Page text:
In truth, the EU has been working for decades to build the TCP as the final piece of the SGC to transport natural gas from the Caspian to Europe. Importantly, the pipeline would bypass Russia and transport Turkmenistani gas without Russian control. The project was even included in a recent list of projects of common interest for the European Commission, underlining its strategic importance (Turkmenportal.com, January 1, 2021).
However, the EU’s desire to expand cooperation with Central Asia, particularly through the TCP, is facing severe challenges. European countries are not willing to enter into long-term contracts for gas supplies due to their goal of stopping gas imports altogether in 10 to 15 years (Lenta.ru, November 21, 2022). For over 20 years, finding primary investors for this project has been difficult. Even so, the EU and US have declared their willingness to help attract investment. As a result, US-based company Trans Caspian Resources has shown an interest in funding the project (Sputnik, December 23, 2022).
As expectations are high for the potential transit fees that could be gleaned from this project, Azerbaijan, Georgia, and Turkey are actively working toward the realization of the TCP. Additionally, Azerbaijan and the EU have made proposals to Turkmenistan regarding the transportation of its natural gas. However, Baku has declared that, as the TCP is based on Turkmenistan’s resources, Ashgabat should take the lead in making key decisions regarding further development (Newscentralasia.net, November 28, 2022). Nevertheless, Azerbaijani President Ilham Aliyev announced, in November 2022, Baku’s intentions to broaden cooperation with Ashgabat on various energy projects, including within the framework of the Middle Corridor.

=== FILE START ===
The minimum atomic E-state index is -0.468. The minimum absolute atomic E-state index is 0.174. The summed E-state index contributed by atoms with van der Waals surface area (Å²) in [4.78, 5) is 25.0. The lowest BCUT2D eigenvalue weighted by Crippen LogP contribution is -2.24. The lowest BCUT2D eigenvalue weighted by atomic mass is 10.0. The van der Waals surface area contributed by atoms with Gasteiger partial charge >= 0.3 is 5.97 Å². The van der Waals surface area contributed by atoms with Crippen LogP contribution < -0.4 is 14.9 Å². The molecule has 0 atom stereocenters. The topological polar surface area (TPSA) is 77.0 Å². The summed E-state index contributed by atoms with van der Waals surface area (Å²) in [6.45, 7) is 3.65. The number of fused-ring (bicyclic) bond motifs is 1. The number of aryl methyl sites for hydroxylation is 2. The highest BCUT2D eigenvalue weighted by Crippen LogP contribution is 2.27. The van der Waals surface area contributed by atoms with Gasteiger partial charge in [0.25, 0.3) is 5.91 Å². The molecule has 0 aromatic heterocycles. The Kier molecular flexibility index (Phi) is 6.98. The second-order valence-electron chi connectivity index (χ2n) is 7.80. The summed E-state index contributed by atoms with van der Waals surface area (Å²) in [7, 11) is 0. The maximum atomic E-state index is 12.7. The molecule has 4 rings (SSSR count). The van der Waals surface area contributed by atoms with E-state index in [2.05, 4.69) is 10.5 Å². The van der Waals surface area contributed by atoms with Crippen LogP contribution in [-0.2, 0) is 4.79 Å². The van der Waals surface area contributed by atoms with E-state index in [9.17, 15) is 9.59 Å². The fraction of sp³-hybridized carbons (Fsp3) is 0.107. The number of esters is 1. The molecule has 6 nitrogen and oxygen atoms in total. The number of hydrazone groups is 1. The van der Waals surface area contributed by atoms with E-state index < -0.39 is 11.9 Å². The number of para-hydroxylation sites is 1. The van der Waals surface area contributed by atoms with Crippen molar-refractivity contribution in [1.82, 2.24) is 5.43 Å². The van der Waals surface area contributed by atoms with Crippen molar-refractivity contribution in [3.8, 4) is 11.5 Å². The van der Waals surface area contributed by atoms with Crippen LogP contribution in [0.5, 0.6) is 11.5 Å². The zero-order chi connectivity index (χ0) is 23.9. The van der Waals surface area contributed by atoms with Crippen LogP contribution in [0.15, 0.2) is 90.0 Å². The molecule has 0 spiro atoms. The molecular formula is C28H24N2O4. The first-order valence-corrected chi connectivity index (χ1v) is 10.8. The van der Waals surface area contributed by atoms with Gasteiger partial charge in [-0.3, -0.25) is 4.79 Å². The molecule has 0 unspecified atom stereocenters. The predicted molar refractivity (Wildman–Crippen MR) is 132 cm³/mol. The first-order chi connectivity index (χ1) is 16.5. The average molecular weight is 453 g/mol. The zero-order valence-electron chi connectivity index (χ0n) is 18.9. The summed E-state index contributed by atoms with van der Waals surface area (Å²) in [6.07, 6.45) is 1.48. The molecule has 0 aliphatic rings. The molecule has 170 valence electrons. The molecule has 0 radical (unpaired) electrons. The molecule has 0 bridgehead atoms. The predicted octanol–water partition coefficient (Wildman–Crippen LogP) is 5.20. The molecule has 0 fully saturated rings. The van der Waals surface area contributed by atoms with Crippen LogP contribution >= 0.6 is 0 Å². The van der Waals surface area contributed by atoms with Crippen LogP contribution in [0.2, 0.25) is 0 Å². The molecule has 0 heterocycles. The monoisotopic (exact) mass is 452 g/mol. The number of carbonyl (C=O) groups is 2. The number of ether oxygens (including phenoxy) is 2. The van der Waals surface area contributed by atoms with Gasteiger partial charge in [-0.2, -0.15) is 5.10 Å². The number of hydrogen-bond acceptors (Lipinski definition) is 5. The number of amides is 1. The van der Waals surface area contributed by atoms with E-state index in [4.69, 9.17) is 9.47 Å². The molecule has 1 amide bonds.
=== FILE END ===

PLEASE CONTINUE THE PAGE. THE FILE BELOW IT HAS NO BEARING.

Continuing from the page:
Another recent impetus for the TCP’s construction is the discussion to create a gas hub in Turkey from where energy resources will be supplied to European markets in greater quantities. Ankara understands the potential benefits of becoming a major transit country, with the goal of attracting natural gas from additional sources, including from Turkmenistan, and acting as an intermediary for deliveries to Western markets (Daily Sabah, December 14, 2022).
Until now, Moscow had monopolized the gas transit routes from Turkmenistan, which it had obtained during the Soviet era, to cheaply re-export gas supplies to Europe and impede any efforts to construct alternative routes that might circumvent Russia (Mitsui.com, January 31, 2020). As the EU is now pushing more fervently for the implementation of the TCP project, Russian Foreign Minister Sergei Lavrov has openly criticized this move, suggesting that the issue should be solved among the Caspian littoral states only. Moreover, Iran opposes the project for alleged environmental reasons and has alternatively offered Turkmenistan the use of Iranian infrastructure, neglecting to mention that its poorly developed pipeline network cannot handle large volumes of gas (Radio Free Europe/Radio Liberty, August 15, 2019).